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Michelle Obama attends the Inaugural Ball. Picture: Taylor Hill/WireImage

She has, in the space of little more than four years, become America's favourite fashion plate: US first lady Michelle Obama is without doubt the nation's trend-setting arbiter of taste and style.

From her breezy new fringe to her elegant inaugural gowns, the entire country sits in breathless anticipation of what new look Obama will come up with next.

At the recent Oscars Mrs Obama made a surprise appearance live from the White House to to remotely present the Best Picture award to Ben Affleck for his film Argo.

But it was how stunning the first lady looked in her silver Naeem Khan gown that grabbed the headlines.

It's not the first time she's worn the Indian-born US-based designers outfits - the all white beaded sheath dress and matching coat that she wore for the US National Prayer Service was by Naeem Khan - and another headline grabber.

And for the obscure fashion designer, nothing catapults a career into the stratosphere like having Obama wear one's clothes.

It's a stroke of good fortune that was enjoyed by Reed Krakoff, whose classic azure dress and cardigan were worn by Obama in the first lady's official portrait unveiled recently by the White House.

The first lady also chose Krakoff's designs for President Barack Obama's swearing-in ceremony in January - an unanticipated two-for-one stroke of luck that still has him pinching himself.

"I knew there was a chance, but I didn't know for sure," he said.

"It's a great honour, it is an amazing thing for any designer."

Obama boasts a law degree from Harvard, but clearly earned an honorary doctorate in fashion sense, with her penchant for cinched waistlines and classic silhouettes, but the willingness to mix things up with bold colours and edgy designs.

"She wears contemporary fashion, sometimes avant-garde fashion, but never in such a way that she looks like a fashion victim or looks too wild," says Patricia Mears, deputy director at the Museum at Fashion Institute of Technology.

"She wears a lot of American labels, but she is not afraid to wear something designed by someone who is from overseas or a foreign company.

"She embraces that modern trend of wearing things that are very high-end and also things that are very affordable," Mears adds.

"This blending of high and low is what keeps her modern. There is also a very glamorous edge, and I think she does that on purpose, as part of giving the White House this blend of high style and modernity."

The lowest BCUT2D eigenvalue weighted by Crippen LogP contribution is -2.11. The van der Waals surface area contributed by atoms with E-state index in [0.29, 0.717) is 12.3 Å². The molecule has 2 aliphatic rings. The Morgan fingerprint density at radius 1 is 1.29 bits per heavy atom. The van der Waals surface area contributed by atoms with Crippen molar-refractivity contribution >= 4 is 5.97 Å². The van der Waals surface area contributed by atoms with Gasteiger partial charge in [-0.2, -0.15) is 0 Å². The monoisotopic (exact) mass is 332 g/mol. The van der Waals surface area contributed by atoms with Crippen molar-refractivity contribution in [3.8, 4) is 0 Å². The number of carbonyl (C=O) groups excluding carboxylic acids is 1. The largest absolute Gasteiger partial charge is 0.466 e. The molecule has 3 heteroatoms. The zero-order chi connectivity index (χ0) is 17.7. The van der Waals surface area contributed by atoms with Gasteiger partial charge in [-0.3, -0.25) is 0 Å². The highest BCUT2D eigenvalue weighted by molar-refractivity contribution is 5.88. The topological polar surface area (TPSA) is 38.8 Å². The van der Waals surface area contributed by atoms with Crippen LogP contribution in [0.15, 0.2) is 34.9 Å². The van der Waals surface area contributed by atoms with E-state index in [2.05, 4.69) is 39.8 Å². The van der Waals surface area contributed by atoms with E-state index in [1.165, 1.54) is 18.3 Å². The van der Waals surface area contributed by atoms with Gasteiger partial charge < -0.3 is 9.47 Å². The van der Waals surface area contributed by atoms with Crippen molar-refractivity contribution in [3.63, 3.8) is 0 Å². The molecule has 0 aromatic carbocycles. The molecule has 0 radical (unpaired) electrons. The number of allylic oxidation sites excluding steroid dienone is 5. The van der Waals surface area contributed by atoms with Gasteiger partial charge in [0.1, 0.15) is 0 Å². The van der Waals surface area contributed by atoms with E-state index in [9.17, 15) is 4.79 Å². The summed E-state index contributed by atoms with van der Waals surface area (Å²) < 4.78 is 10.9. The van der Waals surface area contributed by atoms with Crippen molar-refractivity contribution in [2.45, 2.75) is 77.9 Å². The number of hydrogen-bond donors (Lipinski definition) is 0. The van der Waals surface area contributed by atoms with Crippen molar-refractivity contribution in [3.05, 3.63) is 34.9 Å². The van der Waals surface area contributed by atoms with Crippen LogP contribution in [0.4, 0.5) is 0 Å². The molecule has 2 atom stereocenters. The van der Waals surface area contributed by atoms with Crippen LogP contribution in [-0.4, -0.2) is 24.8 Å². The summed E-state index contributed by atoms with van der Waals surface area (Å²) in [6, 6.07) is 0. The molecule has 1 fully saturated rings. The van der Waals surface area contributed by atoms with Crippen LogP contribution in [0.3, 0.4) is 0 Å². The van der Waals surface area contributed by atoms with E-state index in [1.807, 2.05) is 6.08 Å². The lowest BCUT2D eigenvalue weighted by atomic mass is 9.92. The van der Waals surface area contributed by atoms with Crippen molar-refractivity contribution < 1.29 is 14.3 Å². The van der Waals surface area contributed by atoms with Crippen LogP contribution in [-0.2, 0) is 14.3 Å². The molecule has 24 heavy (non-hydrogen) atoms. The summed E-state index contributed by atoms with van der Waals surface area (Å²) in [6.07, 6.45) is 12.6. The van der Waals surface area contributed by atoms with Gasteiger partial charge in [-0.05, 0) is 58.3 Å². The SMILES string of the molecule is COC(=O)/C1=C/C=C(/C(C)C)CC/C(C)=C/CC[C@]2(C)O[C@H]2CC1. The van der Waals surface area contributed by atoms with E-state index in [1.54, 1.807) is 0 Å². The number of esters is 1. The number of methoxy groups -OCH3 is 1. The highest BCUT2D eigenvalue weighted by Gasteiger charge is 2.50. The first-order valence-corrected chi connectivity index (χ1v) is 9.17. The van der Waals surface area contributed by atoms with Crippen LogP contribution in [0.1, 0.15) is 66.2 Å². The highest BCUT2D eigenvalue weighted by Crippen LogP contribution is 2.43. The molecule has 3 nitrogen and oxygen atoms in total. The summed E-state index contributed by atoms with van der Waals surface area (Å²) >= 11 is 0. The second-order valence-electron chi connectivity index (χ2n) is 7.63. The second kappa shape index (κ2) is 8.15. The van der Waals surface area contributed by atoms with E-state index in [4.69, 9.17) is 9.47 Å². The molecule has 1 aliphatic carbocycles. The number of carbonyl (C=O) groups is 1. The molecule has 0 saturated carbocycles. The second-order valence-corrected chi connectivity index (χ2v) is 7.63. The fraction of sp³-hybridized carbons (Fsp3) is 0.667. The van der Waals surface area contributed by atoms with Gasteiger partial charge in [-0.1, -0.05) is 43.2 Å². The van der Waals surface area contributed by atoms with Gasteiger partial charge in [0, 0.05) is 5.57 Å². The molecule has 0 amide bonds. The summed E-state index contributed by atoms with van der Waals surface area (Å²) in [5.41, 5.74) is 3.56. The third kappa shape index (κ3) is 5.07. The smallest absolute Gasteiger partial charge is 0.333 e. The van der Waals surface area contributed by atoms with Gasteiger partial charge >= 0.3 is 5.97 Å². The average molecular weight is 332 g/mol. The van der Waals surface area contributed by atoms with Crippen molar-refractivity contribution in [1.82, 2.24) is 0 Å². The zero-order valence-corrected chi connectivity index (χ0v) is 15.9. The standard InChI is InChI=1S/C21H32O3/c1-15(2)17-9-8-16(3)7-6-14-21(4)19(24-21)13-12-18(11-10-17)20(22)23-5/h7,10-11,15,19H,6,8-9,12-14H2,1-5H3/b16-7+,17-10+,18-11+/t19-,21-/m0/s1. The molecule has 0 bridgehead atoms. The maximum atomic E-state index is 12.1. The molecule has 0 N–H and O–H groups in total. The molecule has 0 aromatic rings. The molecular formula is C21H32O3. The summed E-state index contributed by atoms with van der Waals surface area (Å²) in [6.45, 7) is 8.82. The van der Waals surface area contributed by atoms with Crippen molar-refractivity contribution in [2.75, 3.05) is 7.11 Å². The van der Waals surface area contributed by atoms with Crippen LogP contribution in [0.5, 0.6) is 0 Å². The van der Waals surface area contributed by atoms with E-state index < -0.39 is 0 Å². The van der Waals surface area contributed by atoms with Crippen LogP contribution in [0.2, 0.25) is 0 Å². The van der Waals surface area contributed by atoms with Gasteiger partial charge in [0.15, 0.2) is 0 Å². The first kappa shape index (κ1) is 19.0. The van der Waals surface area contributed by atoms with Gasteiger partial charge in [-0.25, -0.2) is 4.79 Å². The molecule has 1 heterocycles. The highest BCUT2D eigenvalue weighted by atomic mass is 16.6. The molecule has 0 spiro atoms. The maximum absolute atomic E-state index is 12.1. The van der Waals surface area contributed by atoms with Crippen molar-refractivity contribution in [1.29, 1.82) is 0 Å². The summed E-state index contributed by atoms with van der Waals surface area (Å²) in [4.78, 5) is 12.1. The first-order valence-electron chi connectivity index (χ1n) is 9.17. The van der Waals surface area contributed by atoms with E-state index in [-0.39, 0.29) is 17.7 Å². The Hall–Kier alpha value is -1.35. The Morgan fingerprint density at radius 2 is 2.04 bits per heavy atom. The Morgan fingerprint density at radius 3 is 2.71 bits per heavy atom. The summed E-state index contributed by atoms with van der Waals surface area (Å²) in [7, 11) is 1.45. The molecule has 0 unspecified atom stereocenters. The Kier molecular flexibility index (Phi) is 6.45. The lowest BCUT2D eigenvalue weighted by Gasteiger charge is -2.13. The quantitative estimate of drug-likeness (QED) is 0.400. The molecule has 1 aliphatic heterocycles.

Another one of Obama's go-to fashion favourites is Jason Wu, who lucked out, when the first lady donned one of his confections for the president's annual State of the Union address.

Obama first put the young Taiwan-born designer on the map four years ago when she selected his one-shouldered, draped chiffon ball gown for her husband's first inaugural ball.

One of the most closely held secrets in Washington was which designer would hit the jackpot this year and have Obama wear his or her design at the inaugural ball.

In a move that surprised veteran style watchers, that honour went for a second time to Wu, who designed for Obama a show-stopping, regal sensation in brilliant red that bared her sculpted arms.

But it's not just in the world of high fashion that she has made her mark. Michelle Obama, 49, has become famous for her knack at pairing high-end and low-end style, mating a $20 belt purchased online from J.Crew with a couture ensemble for her own signature brand of chic.

For J.Crew, the association with Obama has produced a windfall of great publicity and a bump in sales.

"People feel so connected to us through Michelle Obama," says Jenna Lyons, creative director at the casual contemporary wear company.

"That people outside of New York City and the US are talking about what she is wearing and recognise J.Crew for that - that's incredible."

And now Obama's two daughters Malia, 14, and Sasha, 11, are also getting in on the act, showing some of their mother's talent for pulling together an eye-catching ensembles with a casual flare to spare in their recent public appearances.

Given her status as fashion industry kingmaker, fashionistas were paying extra close attention at the recent New York's Fashion Week to get a glimpse of what a few of Obama's favourite designers were showing.

Wu was still on a cloud, after having had Obama choose his inaugural ball gown design again, and said he hopes their client-designer affiliation will continue long into the future.

"Having the first lady of America being a fan is something I am so honoured to be a part of," Wu said in an interview.

"Certainly I'm very excited to continue our relationship for many, many more years to come."